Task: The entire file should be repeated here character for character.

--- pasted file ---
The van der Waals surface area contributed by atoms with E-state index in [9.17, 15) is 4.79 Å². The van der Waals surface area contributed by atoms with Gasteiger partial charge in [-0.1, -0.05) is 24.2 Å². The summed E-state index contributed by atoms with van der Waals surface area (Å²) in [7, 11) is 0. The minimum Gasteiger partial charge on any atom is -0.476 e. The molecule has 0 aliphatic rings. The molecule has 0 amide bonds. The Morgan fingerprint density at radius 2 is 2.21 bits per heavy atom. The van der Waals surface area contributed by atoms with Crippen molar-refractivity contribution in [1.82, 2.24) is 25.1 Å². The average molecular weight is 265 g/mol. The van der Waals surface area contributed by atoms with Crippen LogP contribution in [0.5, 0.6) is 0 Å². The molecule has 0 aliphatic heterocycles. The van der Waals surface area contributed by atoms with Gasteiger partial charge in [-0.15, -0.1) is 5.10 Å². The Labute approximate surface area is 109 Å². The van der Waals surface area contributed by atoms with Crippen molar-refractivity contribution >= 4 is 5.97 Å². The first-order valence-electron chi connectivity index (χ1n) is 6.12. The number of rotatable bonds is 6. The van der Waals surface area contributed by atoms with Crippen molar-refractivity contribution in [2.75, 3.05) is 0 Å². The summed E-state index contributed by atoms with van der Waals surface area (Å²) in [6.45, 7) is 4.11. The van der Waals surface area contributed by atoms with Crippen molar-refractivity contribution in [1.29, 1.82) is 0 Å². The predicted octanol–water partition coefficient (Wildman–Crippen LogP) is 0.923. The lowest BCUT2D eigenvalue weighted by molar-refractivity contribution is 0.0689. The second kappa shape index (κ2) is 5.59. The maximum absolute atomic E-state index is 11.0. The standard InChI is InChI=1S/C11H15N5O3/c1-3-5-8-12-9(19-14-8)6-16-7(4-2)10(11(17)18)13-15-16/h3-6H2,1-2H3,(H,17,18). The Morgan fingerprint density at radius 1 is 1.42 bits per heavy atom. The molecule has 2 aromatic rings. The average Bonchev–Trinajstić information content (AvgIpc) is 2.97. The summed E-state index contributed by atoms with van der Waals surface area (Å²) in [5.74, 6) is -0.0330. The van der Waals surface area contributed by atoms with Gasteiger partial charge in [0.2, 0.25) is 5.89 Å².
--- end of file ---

The van der Waals surface area contributed by atoms with E-state index in [9.17, 15) is 4.79 Å². The van der Waals surface area contributed by atoms with Gasteiger partial charge in [-0.1, -0.05) is 24.2 Å². The summed E-state index contributed by atoms with van der Waals surface area (Å²) in [7, 11) is 0. The minimum Gasteiger partial charge on any atom is -0.476 e. The molecule has 0 aliphatic rings. The molecule has 0 amide bonds. The Morgan fingerprint density at radius 2 is 2.21 bits per heavy atom. The van der Waals surface area contributed by atoms with Crippen molar-refractivity contribution in [1.82, 2.24) is 25.1 Å². The average molecular weight is 265 g/mol. The van der Waals surface area contributed by atoms with Crippen LogP contribution in [0.5, 0.6) is 0 Å². The molecule has 0 aliphatic heterocycles. The van der Waals surface area contributed by atoms with Gasteiger partial charge in [-0.15, -0.1) is 5.10 Å². The Labute approximate surface area is 109 Å². The van der Waals surface area contributed by atoms with Crippen molar-refractivity contribution >= 4 is 5.97 Å². The first-order valence-electron chi connectivity index (χ1n) is 6.12. The number of rotatable bonds is 6. The van der Waals surface area contributed by atoms with Crippen molar-refractivity contribution in [2.75, 3.05) is 0 Å². The summed E-state index contributed by atoms with van der Waals surface area (Å²) in [6.45, 7) is 4.11. The van der Waals surface area contributed by atoms with Crippen molar-refractivity contribution in [1.29, 1.82) is 0 Å². The predicted octanol–water partition coefficient (Wildman–Crippen LogP) is 0.923. The lowest BCUT2D eigenvalue weighted by molar-refractivity contribution is 0.0689. The second kappa shape index (κ2) is 5.59. The maximum absolute atomic E-state index is 11.0. The standard InChI is InChI=1S/C11H15N5O3/c1-3-5-8-12-9(19-14-8)6-16-7(4-2)10(11(17)18)13-15-16/h3-6H2,1-2H3,(H,17,18). The Morgan fingerprint density at radius 1 is 1.42 bits per heavy atom. The molecule has 2 aromatic rings. The average Bonchev–Trinajstić information content (AvgIpc) is 2.97. The summed E-state index contributed by atoms with van der Waals surface area (Å²) in [5.74, 6) is -0.0330. The van der Waals surface area contributed by atoms with Gasteiger partial charge in [0.2, 0.25) is 5.89 Å².